Jann S. Wenner, Mick Jagger and Ahmet Ertegun at the Rock & Roll Hall Of Fame 19th Annual Induction Dinner at the Waldorf Astoria Hotel March 15, 2004 in New York City.

  • How 'Rolling Stone' even became a reality.

    Never forget that Rolling Stone would likely never exist if it weren’t for Jann Wenner’s ex-wife, Jane Schindelheim. David Weir wrote in a 1999 piece for Salon, ” … Most of the money for the risky venture came from the family of his [then] wife, Jane Schindelheim Wenner, a dark-haired, fine-boned beauty who was rarely seen at the magazine, but whose presence was always felt in its formative years.”

    In other words: Women aren’t “intellectual” enough for Jann, but he has no problem taking money from their families, if it means funding his own projects.

  • What are the subjects of 'The Masters' thinking right now?

    All of the living subjects of The Masters — Bono, Bob Dylan, Mick Jagger, Bruce Springsteen and Pete Townshend — should be asked to weigh in on Wenner’s comments and whether they now regret signing off on being involved in his book. Better yet, some journalists should be able to interview all of them and not allow any of them to edit their own interviews. This doesn’t really solve anything, but it certainly would be fun.

    Jann Wenner and Pete Townshend attend a book signing at Barnes & Noble Union Square on October 9, 2012 in New York City.

    Jann Wenner and Pete Townshend attend a book signing at Barnes & Noble Union Square on October 9, 2012 in New York City.

  • Jon Landau: WTF?!

    According to journalist Tim Sommer, the only person who didn’t vote for Wenner’s ouster from the Board of Directors of the Rock & Roll Hall of Fame was Jon Landau, Bruce Springsteen’s longtime manager and former Rolling Stone writer. Sommer went on to write, “As much as I despise the superficial, ignorant, arrogant, mediocrity-applauding, metal-hating clubby, chubby cabal that is, was, and always will be The Rock and Roll Hall of Fame, I admire the loyalty of Jon Landau in standing by his Lord, Master, and Creator in his darkest hour. Really. I actually mean that.”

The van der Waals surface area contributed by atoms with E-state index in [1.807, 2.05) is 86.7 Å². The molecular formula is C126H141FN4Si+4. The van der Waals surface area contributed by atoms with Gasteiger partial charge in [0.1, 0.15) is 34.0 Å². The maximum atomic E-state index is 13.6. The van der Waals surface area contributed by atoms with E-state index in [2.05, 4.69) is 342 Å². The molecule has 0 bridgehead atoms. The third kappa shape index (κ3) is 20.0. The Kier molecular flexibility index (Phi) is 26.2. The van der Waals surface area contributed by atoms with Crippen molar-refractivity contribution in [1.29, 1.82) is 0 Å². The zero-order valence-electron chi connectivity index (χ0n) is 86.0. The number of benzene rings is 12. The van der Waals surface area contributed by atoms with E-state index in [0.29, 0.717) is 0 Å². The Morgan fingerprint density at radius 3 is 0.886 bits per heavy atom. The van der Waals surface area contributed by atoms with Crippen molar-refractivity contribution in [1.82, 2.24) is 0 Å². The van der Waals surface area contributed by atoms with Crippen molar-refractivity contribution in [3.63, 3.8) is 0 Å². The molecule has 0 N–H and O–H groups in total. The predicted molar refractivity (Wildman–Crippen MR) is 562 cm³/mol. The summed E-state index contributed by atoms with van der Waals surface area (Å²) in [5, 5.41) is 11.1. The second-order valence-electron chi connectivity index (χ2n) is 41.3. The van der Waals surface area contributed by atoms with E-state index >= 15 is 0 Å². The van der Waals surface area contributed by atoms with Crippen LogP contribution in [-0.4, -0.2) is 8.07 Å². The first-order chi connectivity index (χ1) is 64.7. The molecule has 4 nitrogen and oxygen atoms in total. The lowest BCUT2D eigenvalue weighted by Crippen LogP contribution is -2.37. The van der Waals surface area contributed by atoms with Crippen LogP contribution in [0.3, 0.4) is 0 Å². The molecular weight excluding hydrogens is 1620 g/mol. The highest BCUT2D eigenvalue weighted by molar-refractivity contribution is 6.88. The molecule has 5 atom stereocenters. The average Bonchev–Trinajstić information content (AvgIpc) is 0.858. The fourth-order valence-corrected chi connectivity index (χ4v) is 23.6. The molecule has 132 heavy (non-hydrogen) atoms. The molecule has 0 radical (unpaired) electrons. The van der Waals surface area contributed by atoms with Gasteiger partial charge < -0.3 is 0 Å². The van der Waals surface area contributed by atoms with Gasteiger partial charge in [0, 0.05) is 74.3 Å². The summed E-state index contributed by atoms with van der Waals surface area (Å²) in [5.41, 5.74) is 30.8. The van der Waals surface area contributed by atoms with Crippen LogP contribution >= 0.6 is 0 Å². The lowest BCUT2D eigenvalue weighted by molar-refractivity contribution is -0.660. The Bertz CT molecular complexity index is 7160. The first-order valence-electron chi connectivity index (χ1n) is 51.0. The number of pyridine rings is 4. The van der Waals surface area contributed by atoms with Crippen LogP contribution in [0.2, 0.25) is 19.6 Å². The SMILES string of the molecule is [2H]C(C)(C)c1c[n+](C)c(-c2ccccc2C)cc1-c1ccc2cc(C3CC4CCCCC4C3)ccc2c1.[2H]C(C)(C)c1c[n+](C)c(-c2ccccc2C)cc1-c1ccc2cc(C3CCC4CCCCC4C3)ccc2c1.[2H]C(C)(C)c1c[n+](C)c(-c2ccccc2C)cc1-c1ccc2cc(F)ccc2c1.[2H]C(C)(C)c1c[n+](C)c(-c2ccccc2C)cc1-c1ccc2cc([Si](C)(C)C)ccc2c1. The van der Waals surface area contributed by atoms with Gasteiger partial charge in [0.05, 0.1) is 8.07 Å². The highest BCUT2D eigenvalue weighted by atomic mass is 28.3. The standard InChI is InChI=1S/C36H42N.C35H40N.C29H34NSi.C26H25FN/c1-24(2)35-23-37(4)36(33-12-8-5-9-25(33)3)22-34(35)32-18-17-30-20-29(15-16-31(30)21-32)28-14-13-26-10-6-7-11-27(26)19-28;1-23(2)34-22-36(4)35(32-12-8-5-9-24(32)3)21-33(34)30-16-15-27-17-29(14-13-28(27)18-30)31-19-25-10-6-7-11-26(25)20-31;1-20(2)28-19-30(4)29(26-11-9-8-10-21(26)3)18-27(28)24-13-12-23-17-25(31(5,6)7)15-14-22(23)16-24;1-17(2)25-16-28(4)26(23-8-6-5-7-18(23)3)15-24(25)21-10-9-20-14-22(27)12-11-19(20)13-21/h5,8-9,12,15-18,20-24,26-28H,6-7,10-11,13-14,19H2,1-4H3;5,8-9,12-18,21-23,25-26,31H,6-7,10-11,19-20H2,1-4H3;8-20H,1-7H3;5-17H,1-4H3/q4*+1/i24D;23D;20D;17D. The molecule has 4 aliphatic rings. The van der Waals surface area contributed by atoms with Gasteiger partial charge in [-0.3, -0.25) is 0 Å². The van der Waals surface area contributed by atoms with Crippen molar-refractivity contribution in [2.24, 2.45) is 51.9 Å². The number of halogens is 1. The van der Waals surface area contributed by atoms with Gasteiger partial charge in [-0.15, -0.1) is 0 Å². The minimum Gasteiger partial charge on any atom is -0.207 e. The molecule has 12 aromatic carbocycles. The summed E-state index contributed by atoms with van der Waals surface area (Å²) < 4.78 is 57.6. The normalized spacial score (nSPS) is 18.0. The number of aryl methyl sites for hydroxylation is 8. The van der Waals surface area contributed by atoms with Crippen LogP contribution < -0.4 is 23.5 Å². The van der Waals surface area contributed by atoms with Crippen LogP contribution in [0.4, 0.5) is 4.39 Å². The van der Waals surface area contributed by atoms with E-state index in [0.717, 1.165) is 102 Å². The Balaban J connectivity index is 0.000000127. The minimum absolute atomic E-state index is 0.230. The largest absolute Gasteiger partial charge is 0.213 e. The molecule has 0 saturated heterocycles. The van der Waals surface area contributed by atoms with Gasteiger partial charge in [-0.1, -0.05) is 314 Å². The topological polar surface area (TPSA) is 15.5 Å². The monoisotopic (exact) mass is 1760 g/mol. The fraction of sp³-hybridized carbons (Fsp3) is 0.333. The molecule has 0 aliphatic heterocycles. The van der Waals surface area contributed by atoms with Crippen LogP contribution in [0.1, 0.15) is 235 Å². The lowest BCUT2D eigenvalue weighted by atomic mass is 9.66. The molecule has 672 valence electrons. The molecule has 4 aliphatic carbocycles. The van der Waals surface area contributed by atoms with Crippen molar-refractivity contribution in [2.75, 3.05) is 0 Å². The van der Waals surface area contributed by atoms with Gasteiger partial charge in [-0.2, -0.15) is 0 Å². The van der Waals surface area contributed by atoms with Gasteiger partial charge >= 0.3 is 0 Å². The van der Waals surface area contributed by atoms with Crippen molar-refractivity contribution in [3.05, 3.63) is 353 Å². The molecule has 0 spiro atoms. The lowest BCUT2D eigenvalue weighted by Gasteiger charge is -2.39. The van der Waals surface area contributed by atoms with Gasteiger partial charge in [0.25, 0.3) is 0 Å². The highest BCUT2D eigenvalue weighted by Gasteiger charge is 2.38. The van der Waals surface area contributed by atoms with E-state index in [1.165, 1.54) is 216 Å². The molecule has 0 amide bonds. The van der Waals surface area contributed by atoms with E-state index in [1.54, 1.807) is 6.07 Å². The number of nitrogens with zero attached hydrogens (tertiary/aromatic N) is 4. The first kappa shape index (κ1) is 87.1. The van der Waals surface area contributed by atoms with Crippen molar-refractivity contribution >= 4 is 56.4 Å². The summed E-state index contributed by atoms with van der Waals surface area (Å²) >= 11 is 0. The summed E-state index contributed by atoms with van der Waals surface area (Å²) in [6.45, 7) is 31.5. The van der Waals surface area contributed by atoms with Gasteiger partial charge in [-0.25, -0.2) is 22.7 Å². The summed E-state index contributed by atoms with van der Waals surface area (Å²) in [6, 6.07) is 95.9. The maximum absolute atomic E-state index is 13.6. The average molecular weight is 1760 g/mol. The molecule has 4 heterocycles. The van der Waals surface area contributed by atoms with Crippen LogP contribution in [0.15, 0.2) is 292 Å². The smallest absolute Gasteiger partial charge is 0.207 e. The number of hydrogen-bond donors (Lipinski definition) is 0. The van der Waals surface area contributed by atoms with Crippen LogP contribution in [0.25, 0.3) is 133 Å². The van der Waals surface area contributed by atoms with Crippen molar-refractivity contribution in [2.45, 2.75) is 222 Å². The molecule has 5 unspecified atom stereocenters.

While I personally doubt Sommer’s claim of sincerity, Landau’s willingness to go full Tammy Wynette is truly something else. Then again, Landau is the same guy who panned The Jimi Hendrix Experience's 1967 album Are You Experienced, so clearly his judgment can be questionable at times.

    UPDATE: In a New York Times article published on September 19, Landau said in a statement, “Jann’s statements were indefensible and counter to all the hall stands for. It became clear that the vote to remove him from the board would be justifiably and correctly overwhelming. My vote was intended as a gesture in acknowledgment of all that he had done to create the hall in the first place.” (Sure, Jan…or perhaps, in this case, “Sure, Jann.”)

  • Guess we have an idea of why the Rock Hall lacks women artists?

    Many, myself included, have written at length about the lack of women inductees in the Rock Hall. We all just assumed the whole thing was a “boys’ club,” but it’s nice to feel this much vindication on such a grand scale.

    Rock & Roll Hall of Fame Museum at night.

    Rock & Roll Hall of Fame Museum at night.

Erica Banas is a rock/classic rock news blogger who's well-versed in etiquette and extraordinarily nice. #TransRightsAreHumanRights